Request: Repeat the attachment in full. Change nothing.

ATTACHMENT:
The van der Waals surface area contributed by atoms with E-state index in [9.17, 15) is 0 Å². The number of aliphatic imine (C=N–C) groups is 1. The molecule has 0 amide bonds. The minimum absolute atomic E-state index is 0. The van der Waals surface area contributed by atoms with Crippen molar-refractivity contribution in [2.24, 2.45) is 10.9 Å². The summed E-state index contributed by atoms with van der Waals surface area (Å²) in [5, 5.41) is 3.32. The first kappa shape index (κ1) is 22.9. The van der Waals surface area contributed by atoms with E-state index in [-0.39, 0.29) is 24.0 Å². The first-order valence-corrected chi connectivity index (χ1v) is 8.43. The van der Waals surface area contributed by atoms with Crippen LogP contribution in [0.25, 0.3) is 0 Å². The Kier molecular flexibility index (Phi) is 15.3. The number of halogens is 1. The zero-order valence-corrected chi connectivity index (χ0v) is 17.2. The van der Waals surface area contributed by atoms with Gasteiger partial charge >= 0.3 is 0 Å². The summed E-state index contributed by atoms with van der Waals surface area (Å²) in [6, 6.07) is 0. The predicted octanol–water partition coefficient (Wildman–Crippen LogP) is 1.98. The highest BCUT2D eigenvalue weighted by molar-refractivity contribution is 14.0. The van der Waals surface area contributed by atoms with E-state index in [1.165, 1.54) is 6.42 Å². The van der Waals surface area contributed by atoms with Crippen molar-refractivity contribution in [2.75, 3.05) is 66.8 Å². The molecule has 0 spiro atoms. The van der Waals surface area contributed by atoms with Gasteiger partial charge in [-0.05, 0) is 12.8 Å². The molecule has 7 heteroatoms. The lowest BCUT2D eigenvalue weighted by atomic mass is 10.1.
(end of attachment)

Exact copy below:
The van der Waals surface area contributed by atoms with E-state index in [9.17, 15) is 0 Å². The number of aliphatic imine (C=N–C) groups is 1. The molecule has 0 amide bonds. The minimum absolute atomic E-state index is 0. The van der Waals surface area contributed by atoms with Crippen molar-refractivity contribution in [2.24, 2.45) is 10.9 Å². The summed E-state index contributed by atoms with van der Waals surface area (Å²) in [5, 5.41) is 3.32. The first kappa shape index (κ1) is 22.9. The van der Waals surface area contributed by atoms with E-state index in [-0.39, 0.29) is 24.0 Å². The first-order valence-corrected chi connectivity index (χ1v) is 8.43. The van der Waals surface area contributed by atoms with Crippen LogP contribution in [0.25, 0.3) is 0 Å². The Kier molecular flexibility index (Phi) is 15.3. The number of halogens is 1. The zero-order valence-corrected chi connectivity index (χ0v) is 17.2. The van der Waals surface area contributed by atoms with Gasteiger partial charge >= 0.3 is 0 Å². The summed E-state index contributed by atoms with van der Waals surface area (Å²) in [6, 6.07) is 0. The predicted octanol–water partition coefficient (Wildman–Crippen LogP) is 1.98. The highest BCUT2D eigenvalue weighted by molar-refractivity contribution is 14.0. The van der Waals surface area contributed by atoms with E-state index in [1.165, 1.54) is 6.42 Å². The van der Waals surface area contributed by atoms with Crippen molar-refractivity contribution in [2.75, 3.05) is 66.8 Å². The molecule has 0 spiro atoms. The van der Waals surface area contributed by atoms with Gasteiger partial charge in [-0.05, 0) is 12.8 Å². The molecule has 7 heteroatoms. The lowest BCUT2D eigenvalue weighted by atomic mass is 10.1.